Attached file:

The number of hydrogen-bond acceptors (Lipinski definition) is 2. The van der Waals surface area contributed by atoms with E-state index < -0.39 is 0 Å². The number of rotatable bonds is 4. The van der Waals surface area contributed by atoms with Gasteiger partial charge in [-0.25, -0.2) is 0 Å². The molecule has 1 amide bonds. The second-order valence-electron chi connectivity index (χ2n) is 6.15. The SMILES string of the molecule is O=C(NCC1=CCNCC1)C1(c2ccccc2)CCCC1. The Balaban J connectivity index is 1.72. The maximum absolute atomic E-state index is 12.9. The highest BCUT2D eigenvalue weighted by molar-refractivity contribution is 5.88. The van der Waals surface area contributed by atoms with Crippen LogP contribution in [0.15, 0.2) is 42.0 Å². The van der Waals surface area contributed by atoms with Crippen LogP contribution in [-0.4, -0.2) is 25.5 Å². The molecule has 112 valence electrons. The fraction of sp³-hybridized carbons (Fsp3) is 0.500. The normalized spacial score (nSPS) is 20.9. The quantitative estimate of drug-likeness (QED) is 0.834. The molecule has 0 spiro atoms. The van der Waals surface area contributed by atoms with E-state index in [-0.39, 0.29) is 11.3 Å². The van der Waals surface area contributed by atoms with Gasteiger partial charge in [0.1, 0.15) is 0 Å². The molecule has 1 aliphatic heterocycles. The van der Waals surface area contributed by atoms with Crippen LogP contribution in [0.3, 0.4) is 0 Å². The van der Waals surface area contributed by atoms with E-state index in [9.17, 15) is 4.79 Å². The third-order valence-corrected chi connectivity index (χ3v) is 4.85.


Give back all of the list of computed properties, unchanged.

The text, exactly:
The number of hydrogen-bond acceptors (Lipinski definition) is 2. The van der Waals surface area contributed by atoms with E-state index < -0.39 is 0 Å². The number of rotatable bonds is 4. The van der Waals surface area contributed by atoms with Gasteiger partial charge in [-0.25, -0.2) is 0 Å². The molecule has 1 amide bonds. The second-order valence-electron chi connectivity index (χ2n) is 6.15. The SMILES string of the molecule is O=C(NCC1=CCNCC1)C1(c2ccccc2)CCCC1. The Balaban J connectivity index is 1.72. The maximum absolute atomic E-state index is 12.9. The highest BCUT2D eigenvalue weighted by molar-refractivity contribution is 5.88. The van der Waals surface area contributed by atoms with Crippen LogP contribution in [0.15, 0.2) is 42.0 Å². The van der Waals surface area contributed by atoms with Crippen LogP contribution in [-0.4, -0.2) is 25.5 Å². The molecule has 112 valence electrons. The fraction of sp³-hybridized carbons (Fsp3) is 0.500. The normalized spacial score (nSPS) is 20.9. The quantitative estimate of drug-likeness (QED) is 0.834. The molecule has 0 spiro atoms. The van der Waals surface area contributed by atoms with E-state index in [-0.39, 0.29) is 11.3 Å². The van der Waals surface area contributed by atoms with Gasteiger partial charge in [0.1, 0.15) is 0 Å². The molecule has 1 aliphatic heterocycles. The van der Waals surface area contributed by atoms with Crippen LogP contribution in [0.3, 0.4) is 0 Å². The van der Waals surface area contributed by atoms with E-state index in [9.17, 15) is 4.79 Å². The third-order valence-corrected chi connectivity index (χ3v) is 4.85.